Table of Contents
Of breast milk and other important things about breastfeeding
Breastfeeding has always been an important and controversial topic. It is important because it accounts for the first form of nutrition that a newborn gets, and controversial because the optimal duration of the breastfeeding period, the use of substitutes for breast milk and the action of breastfeeding are still issues that are not well defined and are sensitive for some groups of the population. We will stick to facts and explain here what the composition of human milk is, how long should the lactating period last, according to experts, and the benefits of breastfeeding but also, the alternatives that are available for women that are not able or decide not to breastfeed.
Human milk at different stages
Human milk composition varies depending on the growth stage of the baby. Right after birth, the first fluid that the breast glands produce is known as calostrum.
For example, it contains immunoglobulins or antibodies, which are molecules that attach to microbes and flag them in order for the immune cells, which are also present in high quantities in breast milk, can kill them. Lactose is present in less amount, though, indicating that the main role of calostrum in the first days of the baby’s life is to provide him or her with a strong army that can hold any bacteria, virus or fungus that could cause harm.
Transitional milk comes after calostrum, just a couple of days after giving birth.
After six weeks, milk is no longer transitional and is considered to be fully mature. From this point on, the composition of breast milk barely changes; however, it can be affected by certain factors, including the nutritional state of the mother.
What does human milk provide to the baby?
Nutrients present in human milk are classified into macro and micronutrients. The first ones comprise for the carbohydrates, proteins and fats.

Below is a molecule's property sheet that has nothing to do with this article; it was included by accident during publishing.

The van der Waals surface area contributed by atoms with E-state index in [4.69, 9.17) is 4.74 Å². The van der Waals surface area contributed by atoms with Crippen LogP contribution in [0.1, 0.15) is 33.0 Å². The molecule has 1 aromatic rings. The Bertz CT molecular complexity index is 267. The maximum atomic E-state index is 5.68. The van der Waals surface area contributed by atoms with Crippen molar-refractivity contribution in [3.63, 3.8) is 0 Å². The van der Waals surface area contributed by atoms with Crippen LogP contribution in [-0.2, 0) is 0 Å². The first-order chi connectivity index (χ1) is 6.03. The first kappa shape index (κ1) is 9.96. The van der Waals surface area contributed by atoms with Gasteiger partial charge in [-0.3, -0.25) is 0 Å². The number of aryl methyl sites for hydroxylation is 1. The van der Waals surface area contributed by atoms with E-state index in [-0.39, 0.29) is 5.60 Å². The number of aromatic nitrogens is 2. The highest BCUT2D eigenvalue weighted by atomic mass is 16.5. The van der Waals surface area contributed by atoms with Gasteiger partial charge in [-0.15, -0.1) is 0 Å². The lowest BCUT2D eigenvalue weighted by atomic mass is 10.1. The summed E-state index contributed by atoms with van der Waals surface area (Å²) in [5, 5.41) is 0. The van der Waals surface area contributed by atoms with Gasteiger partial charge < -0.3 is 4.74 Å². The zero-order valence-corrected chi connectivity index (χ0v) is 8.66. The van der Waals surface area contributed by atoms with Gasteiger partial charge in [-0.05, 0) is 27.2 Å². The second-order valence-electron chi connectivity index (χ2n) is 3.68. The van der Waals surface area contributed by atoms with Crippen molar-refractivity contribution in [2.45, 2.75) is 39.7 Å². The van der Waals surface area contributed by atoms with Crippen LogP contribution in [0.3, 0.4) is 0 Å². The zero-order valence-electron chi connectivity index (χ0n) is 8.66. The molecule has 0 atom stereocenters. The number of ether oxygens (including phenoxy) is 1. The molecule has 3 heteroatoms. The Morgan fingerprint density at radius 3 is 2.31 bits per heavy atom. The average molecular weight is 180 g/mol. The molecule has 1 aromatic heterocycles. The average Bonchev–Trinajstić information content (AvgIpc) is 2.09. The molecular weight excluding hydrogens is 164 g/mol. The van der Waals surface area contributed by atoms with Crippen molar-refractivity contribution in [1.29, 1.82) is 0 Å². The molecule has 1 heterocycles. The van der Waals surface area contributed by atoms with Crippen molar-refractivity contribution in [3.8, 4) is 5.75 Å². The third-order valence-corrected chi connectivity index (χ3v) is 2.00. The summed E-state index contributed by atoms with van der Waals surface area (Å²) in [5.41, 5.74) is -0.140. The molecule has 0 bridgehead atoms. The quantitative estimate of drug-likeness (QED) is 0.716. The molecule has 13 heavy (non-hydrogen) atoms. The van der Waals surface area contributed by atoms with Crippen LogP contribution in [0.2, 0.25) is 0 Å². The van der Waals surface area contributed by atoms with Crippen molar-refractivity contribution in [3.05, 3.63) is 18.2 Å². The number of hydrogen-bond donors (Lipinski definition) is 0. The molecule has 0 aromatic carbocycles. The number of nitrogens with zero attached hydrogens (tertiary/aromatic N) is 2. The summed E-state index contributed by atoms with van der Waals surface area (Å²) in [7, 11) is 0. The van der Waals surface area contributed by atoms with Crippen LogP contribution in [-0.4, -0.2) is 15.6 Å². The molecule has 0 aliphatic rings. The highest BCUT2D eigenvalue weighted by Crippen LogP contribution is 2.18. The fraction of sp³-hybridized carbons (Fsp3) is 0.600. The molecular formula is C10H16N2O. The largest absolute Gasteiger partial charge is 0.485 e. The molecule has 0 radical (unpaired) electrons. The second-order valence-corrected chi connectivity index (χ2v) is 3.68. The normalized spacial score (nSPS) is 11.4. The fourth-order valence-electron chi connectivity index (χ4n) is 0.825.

Micronutrients refer to vitamins and minerals. Vitamins present in human milk include vitamins A, B1, B2, B6, B12, D. Vitamin K is present in very low quantities in breast milk, as well as vitamin D, which is why women are advised to take vitamin supplements during pregnancy and the breastfeeding period, to compensate for the natural lack of them in their milk.
Growth factors are very important for the maturation of the baby’s organs, especially the intestine, the veins and arteries and the nervous and endocrine systems.
Immunological factors, as its name indicates, are involved in the development of the baby’s immune system. In order for the immune system to start working properly, it has to be exposed to all the allergens that are present in the environment: in what we eat, in what we wear, in what we breathe, smell and touch. Allergens are molecules that activate the immune cells and give them the chance to recognize threats and get well equipped to attack them.
This is why breast milk is enriched with immunological factors that the mom passes to the baby through breastfeeding, including immune cells, substances that activate these cells, known as cytokines and chemokines, and antibodies. These factors protect the baby from infections, which mainly affect the gastrointestinal tract, and from inflammation.